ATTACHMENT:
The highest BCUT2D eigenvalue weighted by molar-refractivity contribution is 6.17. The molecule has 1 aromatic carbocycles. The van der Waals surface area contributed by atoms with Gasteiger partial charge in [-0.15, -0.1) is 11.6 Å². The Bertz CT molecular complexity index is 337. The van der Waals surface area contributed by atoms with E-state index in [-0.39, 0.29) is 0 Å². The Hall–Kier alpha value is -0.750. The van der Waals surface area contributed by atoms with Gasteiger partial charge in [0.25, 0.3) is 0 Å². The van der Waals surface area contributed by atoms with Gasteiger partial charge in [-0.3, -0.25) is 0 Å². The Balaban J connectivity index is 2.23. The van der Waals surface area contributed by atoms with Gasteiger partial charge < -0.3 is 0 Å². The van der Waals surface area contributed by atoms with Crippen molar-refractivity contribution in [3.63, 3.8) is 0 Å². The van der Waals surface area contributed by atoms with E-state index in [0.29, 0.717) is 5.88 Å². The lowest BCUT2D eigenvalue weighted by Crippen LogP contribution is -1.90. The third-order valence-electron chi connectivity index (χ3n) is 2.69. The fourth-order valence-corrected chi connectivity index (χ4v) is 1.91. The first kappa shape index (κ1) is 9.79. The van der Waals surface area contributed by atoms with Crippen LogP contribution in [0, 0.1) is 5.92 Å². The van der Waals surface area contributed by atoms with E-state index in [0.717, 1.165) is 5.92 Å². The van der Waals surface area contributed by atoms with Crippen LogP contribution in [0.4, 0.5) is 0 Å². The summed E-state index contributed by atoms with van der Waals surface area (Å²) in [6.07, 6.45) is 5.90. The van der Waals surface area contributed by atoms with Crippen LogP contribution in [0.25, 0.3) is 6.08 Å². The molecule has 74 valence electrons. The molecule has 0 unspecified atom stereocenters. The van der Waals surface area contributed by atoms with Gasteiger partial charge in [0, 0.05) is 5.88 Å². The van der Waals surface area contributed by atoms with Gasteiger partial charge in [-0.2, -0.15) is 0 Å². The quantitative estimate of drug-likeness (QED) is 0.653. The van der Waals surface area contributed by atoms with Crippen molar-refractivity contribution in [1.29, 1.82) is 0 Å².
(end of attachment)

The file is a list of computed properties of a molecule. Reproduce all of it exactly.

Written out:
The highest BCUT2D eigenvalue weighted by molar-refractivity contribution is 6.17. The molecule has 1 aromatic carbocycles. The van der Waals surface area contributed by atoms with Gasteiger partial charge in [-0.15, -0.1) is 11.6 Å². The Bertz CT molecular complexity index is 337. The van der Waals surface area contributed by atoms with E-state index in [-0.39, 0.29) is 0 Å². The Hall–Kier alpha value is -0.750. The van der Waals surface area contributed by atoms with Gasteiger partial charge in [0.25, 0.3) is 0 Å². The van der Waals surface area contributed by atoms with Gasteiger partial charge in [-0.3, -0.25) is 0 Å². The Balaban J connectivity index is 2.23. The van der Waals surface area contributed by atoms with Gasteiger partial charge < -0.3 is 0 Å². The van der Waals surface area contributed by atoms with Crippen molar-refractivity contribution in [3.63, 3.8) is 0 Å². The van der Waals surface area contributed by atoms with E-state index in [0.29, 0.717) is 5.88 Å². The lowest BCUT2D eigenvalue weighted by Crippen LogP contribution is -1.90. The third-order valence-electron chi connectivity index (χ3n) is 2.69. The fourth-order valence-corrected chi connectivity index (χ4v) is 1.91. The first kappa shape index (κ1) is 9.79. The van der Waals surface area contributed by atoms with Crippen LogP contribution in [0, 0.1) is 5.92 Å². The van der Waals surface area contributed by atoms with E-state index in [0.717, 1.165) is 5.92 Å². The van der Waals surface area contributed by atoms with Crippen LogP contribution in [0.4, 0.5) is 0 Å². The summed E-state index contributed by atoms with van der Waals surface area (Å²) in [6.07, 6.45) is 5.90. The van der Waals surface area contributed by atoms with Crippen LogP contribution in [0.25, 0.3) is 6.08 Å². The molecule has 74 valence electrons. The molecule has 0 unspecified atom stereocenters. The van der Waals surface area contributed by atoms with Gasteiger partial charge in [0, 0.05) is 5.88 Å². The van der Waals surface area contributed by atoms with Gasteiger partial charge in [-0.2, -0.15) is 0 Å². The quantitative estimate of drug-likeness (QED) is 0.653. The van der Waals surface area contributed by atoms with Crippen molar-refractivity contribution in [1.29, 1.82) is 0 Å².